Here are some rounded valuation, growth, and debt numbers for the two companies:
- Price-to-Earnings: 16
- Price-to-Sales: 2.9
- LT Debt-to-Tangible-Equity: 120%
- LT Debt-to-Income: 150%
- Dividend Yield: 1.5%
- Buyback Yield: 4%
- 5-Year Annual Revenue Growth Rate: 5%
- Net Profit Margin: 12-20% (varies)
- Employees: about 200,000
- Price-to-Earnings: 125
- Price-to-Sales: 10
- LT Debt-to-Tangible-Equity: 180%
- LT Debt-to-Income: 830%
- Dividend Yield: 0%
- Buyback Yield: 0%
- 5-Year Annual Revenue Growth Rate: 26%
- Net Profit Margin: 1-8% (varies)
- Employees: about 6,000
With Netflix’s outstanding growth rate, there’s no question that investors should pay much higher multiples for Netflix, but the question is how much higher.
Netflix is heavily reliant on growth. They have more than eight times as much long-term debt as they make in annual net profits, meaning at the current rate without growth it would take more than eight years to pay off their debt if they focused on it 100%. Of course, with Netflix’s rapid growth, they should quickly get this multiple down when their net income doubles, and then hopefully doubles again.
Disney is already in a pretty good place. Their networks are under cord-cutting pressure, but besides that, their film studios, media franchises, and other businesses are doing very well. Thanks to Disney’s large and top-quality collection of movies and shows, their family-friendly streaming service starting in 2019 is likely to do very well also, which should alleviate some of their legacy network issues. As it stands, Disney could pay off all their long-term debt in about a year-and-a-half if they focused 100% of net income on it, even without growth.
The Netflix Thought Experiment
We can form an optimistic projection about Netflix’s future growth rate to see what it may be worth in the future.
For starters, here is their historical subscriber growth:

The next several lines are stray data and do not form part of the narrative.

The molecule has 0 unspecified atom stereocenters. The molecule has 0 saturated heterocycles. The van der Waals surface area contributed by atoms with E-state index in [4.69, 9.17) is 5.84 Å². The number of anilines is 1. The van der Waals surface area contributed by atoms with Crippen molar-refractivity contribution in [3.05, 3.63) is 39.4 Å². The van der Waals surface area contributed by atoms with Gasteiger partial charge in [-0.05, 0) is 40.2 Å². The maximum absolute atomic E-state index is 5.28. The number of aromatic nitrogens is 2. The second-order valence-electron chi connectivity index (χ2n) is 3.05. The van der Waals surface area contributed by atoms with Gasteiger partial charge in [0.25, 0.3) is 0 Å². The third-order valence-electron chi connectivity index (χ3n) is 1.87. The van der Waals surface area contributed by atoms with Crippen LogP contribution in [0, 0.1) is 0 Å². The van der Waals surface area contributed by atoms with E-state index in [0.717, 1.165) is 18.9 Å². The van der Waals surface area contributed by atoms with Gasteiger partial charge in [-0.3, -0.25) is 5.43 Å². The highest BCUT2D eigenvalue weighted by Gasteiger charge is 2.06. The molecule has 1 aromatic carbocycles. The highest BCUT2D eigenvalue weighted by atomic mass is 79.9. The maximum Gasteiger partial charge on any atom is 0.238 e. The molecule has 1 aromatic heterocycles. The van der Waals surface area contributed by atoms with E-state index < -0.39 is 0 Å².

Chart Source: Statistica
Based on this chart, about 45% of the 126 million households in the United States have Netflix. This is a relatively mature business at this point, with high market saturation. An investor would not pay an extremely high valuation for this level of growth.
Over the past several years, the average cost for Netflix to acquire a U.S. customer (marketing costs divided by new subscribers) increased from $40 to about $140:
Chart Source: Timothy Green
At a little over $10/month for the average subscription plan, that means Netflix pays over a year’s worth of subscription fees to acquire a new customer. And then there’s all the money it takes to license or produce the content, and the money to maintain the cloud streaming service, and overhead. A customer has to subscribe for several years for Netflix to make their money back.
Internationally, things look better. That’s where their real growth is. Their international service is newer and less saturated by far, so customer acquisition costs are still steady at between $40 and $50 per customer.
However, Netflix has been issuing a lot of debt and maintaining several consecutive years of negative free cash flow to expand internationally and improve their content portfolio.
Chart Source: Bloomberg
As it currently stands, Netflix’s business isn’t sustainable. If international growth were to slow down, Netflix would likely have significant trouble becoming profitable.
However, the eventual goal is for expenditures to grow more slowly than subscriber revenue. Netflix’s programming and expansion costs will likely level out as their content portfolio matures, while their international subscriber revenue looks set to keep increasing. Depending on how far that goes, Netflix’s profits could skyrocket.